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By Christopher Stipp

Archives? Right Here…

Instead of manning-up and actually going the emotionally hard route of being outrightly rejected by publishers, I’m rejecting them first and allowing you to give my entire book a preview, let you read the whole thing or, if you like, download the whole damn thing at no cost. Download and read my first book “Thank You, Goodnight” for FREE.

The first time I ever came across Henry Rollins was when I approached a co-worker who was listening to a cassette tape of Black Flag’s. I can’t remember the name of the album, the song or the rhythm or anything having to do with the band but I clearly remember being afraid, actually, of the aggression coming out of his headphones. The music was driving in a way that separated itself from the usual thrash metal I was accustomed to associating with punk. This was before I understood the intracity of lineages, styles and nuances of certain groups but one of the most appealing part of listening to Black Flag, as I would come to understand them, was that it gave rise to my interest in music that came from a visceral place. The message and thrust of the music was visceral.

And now, with his notable appearance in the recently released WRONG TURN 2: DEAD END where he plays, well, himself and does it extraordinarily well, to his program in IFC aptly enough titled THE HENRY ROLLINS SHOW, to his current spoken word tour which you can check out right here Henry is all about keeping things varied. Of all the criticisms that could be leveled at a man who would take constant aim at politicians and their dishonest politicking Henry knows how to stay true to what makes him tick; he gets involved with what makes him feel comfortable. There’s no rhyme or reason to what he chooses but it’s all Henry. To be able and pick and choose and not feel like there is a need to be in this or that seems like a liberating position to be in and, right now, Rollins is in control of his own manifest destiny. Consider me jealous.

Our conversation ranges from the political to the mundane but here’s the hook with any talk with Rollins: he has something to say. Too many times you can find yourself with someone who has nothing more than to chit-chat about irrelevancies. Henry has things on his mind and is not shy about taking them out of his wheelhouse to show you what he makes of them. He’s an absolute sharp fellow, one of the most well versed people I’ve ever had 20 minutes with, and he’s helped me understand my own ignorance about things with regard to the world around me.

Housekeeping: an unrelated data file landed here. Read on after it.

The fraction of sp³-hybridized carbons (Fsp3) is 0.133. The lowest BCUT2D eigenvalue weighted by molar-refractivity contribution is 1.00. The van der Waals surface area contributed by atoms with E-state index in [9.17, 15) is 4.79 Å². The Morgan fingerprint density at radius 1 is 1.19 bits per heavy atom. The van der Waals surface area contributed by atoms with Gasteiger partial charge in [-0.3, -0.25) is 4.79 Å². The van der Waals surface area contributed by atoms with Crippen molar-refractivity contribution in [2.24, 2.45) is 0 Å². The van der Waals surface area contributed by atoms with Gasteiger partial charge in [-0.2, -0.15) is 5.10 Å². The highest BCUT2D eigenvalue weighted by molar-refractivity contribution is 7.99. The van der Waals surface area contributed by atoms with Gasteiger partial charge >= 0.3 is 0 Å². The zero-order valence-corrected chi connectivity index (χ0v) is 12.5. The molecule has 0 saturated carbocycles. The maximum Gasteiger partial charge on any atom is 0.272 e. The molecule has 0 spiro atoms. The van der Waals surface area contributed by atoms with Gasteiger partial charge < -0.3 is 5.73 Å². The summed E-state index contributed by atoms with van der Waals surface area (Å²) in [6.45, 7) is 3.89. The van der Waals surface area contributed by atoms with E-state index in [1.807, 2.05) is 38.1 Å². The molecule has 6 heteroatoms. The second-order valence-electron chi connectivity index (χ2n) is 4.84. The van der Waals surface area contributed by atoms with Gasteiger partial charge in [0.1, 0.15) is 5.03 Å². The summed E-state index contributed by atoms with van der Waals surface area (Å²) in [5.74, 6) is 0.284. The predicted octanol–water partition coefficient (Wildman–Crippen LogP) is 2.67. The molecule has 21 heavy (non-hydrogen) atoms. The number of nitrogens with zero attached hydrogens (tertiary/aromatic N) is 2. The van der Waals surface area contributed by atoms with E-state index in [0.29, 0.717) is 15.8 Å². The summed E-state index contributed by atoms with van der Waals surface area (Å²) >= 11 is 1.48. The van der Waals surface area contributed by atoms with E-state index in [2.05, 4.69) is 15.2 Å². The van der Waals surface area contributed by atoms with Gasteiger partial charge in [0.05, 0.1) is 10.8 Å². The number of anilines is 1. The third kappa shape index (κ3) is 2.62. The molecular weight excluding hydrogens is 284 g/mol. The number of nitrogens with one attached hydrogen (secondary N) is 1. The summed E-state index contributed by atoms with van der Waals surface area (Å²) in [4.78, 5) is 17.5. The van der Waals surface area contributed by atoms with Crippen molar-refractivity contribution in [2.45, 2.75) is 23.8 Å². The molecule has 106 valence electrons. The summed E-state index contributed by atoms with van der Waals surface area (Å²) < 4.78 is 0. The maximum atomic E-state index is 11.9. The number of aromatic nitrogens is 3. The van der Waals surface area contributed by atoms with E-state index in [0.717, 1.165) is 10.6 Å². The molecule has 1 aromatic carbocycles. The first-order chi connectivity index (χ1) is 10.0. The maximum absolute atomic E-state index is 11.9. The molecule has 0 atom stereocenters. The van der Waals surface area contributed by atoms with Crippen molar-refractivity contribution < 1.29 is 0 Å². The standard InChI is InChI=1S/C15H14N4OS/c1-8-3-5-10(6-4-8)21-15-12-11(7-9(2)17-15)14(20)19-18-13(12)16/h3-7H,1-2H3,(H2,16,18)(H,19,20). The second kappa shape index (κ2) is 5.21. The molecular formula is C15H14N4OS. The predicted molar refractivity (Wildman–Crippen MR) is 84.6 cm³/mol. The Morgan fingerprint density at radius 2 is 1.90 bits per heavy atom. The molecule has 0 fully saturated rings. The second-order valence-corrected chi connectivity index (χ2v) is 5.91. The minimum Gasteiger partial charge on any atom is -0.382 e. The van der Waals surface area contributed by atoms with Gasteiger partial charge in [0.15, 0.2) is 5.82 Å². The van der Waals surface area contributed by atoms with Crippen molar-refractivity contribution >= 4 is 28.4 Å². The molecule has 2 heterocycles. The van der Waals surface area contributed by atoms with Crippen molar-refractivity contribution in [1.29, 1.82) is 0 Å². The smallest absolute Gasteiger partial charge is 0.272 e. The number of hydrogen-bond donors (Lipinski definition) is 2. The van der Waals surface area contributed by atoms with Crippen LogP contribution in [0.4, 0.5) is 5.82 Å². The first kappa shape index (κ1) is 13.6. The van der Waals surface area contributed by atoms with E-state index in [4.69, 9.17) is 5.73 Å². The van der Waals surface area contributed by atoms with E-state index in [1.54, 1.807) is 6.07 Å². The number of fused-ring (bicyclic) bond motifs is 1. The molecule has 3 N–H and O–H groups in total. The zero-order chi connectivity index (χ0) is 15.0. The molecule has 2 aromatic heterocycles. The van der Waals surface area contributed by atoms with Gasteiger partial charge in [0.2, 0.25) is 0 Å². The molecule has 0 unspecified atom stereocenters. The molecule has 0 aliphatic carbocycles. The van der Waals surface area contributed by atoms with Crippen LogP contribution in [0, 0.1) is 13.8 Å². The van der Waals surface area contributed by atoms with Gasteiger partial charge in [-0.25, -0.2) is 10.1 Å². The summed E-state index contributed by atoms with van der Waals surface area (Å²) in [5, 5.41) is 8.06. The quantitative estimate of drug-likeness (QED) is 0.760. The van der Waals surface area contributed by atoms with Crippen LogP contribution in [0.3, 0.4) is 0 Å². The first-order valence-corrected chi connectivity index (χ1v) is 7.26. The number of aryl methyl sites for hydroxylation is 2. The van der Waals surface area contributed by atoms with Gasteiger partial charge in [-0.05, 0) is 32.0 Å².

CS: First let me say it is really an honor to be able to talk to you.

ROLLINS: Hey, thanks man.

CS: I’ve loved the show since season one. Frankly, it’s one of the freshest film and entertainment programs out there. At its most basic it’s at least an elevation from Jay Leno or Letterman.

ROLLINS: And I’ve been on Jay Leno before. Nice guy. But that’s not a pattern that interests me because it seems so contrived and so static. And, hopefully with our show, we are able to break out of that. We’re not sensitive and it’s a more laid back atmosphere. There’s no live audience so at least the guest can concentrate and so can I. And in a live audience you are always looking for the joke I guess and I’m so glad I’m not in that position. But, I wouldn’t do well in that environment.

CS: Well, I really want to get to the core because I know I only have 20 minutes and I want to hit it hard.

ROLLINS: Sure.

CS: Myself – let me give you a little background is I’m a salesman by day for a newspaper and by night I write. I don’t get anytime to do as much reading as you do. It’s hard to keep up with things and but when I’m able to catch up with what you are thinking I’m actually blown away so I’m absolutely intrigued to find out what your thoughts are on the latest with what’s been happening in the last couple weeks - with Alberto Gonzalez, Ted Haggard and of course the Larry Craig thing.

ROLLINS: It’s really interesting. But I think all that stuff it’s crazy. All these headlines coming across the papers, like, “Wow, this is an interesting week, tell me all about it.” But it’s not always the best news.